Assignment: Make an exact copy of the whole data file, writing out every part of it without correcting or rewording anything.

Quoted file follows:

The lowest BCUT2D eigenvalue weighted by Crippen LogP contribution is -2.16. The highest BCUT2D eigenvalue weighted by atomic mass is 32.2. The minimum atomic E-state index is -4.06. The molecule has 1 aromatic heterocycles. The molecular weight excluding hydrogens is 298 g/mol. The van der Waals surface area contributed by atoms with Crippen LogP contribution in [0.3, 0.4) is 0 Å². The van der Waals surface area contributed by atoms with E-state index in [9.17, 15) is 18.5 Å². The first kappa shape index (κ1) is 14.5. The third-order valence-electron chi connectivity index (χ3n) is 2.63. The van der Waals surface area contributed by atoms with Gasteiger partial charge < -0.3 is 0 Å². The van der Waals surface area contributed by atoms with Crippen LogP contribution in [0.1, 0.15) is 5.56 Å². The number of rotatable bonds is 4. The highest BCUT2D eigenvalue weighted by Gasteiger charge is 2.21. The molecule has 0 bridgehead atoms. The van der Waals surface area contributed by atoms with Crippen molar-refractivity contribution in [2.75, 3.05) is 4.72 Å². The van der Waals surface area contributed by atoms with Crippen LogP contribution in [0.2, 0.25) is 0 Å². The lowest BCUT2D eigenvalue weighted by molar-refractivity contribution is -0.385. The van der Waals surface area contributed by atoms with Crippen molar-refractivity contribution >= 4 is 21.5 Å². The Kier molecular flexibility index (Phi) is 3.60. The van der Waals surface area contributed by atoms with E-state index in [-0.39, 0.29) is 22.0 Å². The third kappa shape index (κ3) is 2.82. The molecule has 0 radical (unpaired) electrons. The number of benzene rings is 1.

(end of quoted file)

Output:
The lowest BCUT2D eigenvalue weighted by Crippen LogP contribution is -2.16. The highest BCUT2D eigenvalue weighted by atomic mass is 32.2. The minimum atomic E-state index is -4.06. The molecule has 1 aromatic heterocycles. The molecular weight excluding hydrogens is 298 g/mol. The van der Waals surface area contributed by atoms with Crippen LogP contribution in [0.3, 0.4) is 0 Å². The van der Waals surface area contributed by atoms with E-state index in [9.17, 15) is 18.5 Å². The first kappa shape index (κ1) is 14.5. The third-order valence-electron chi connectivity index (χ3n) is 2.63. The van der Waals surface area contributed by atoms with Gasteiger partial charge < -0.3 is 0 Å². The van der Waals surface area contributed by atoms with Crippen LogP contribution in [0.1, 0.15) is 5.56 Å². The number of rotatable bonds is 4. The highest BCUT2D eigenvalue weighted by Gasteiger charge is 2.21. The molecule has 0 bridgehead atoms. The van der Waals surface area contributed by atoms with Crippen molar-refractivity contribution in [2.75, 3.05) is 4.72 Å². The van der Waals surface area contributed by atoms with Crippen LogP contribution in [0.2, 0.25) is 0 Å². The lowest BCUT2D eigenvalue weighted by molar-refractivity contribution is -0.385. The van der Waals surface area contributed by atoms with Crippen molar-refractivity contribution >= 4 is 21.5 Å². The Kier molecular flexibility index (Phi) is 3.60. The van der Waals surface area contributed by atoms with E-state index in [-0.39, 0.29) is 22.0 Å². The third kappa shape index (κ3) is 2.82. The molecule has 0 radical (unpaired) electrons. The number of benzene rings is 1.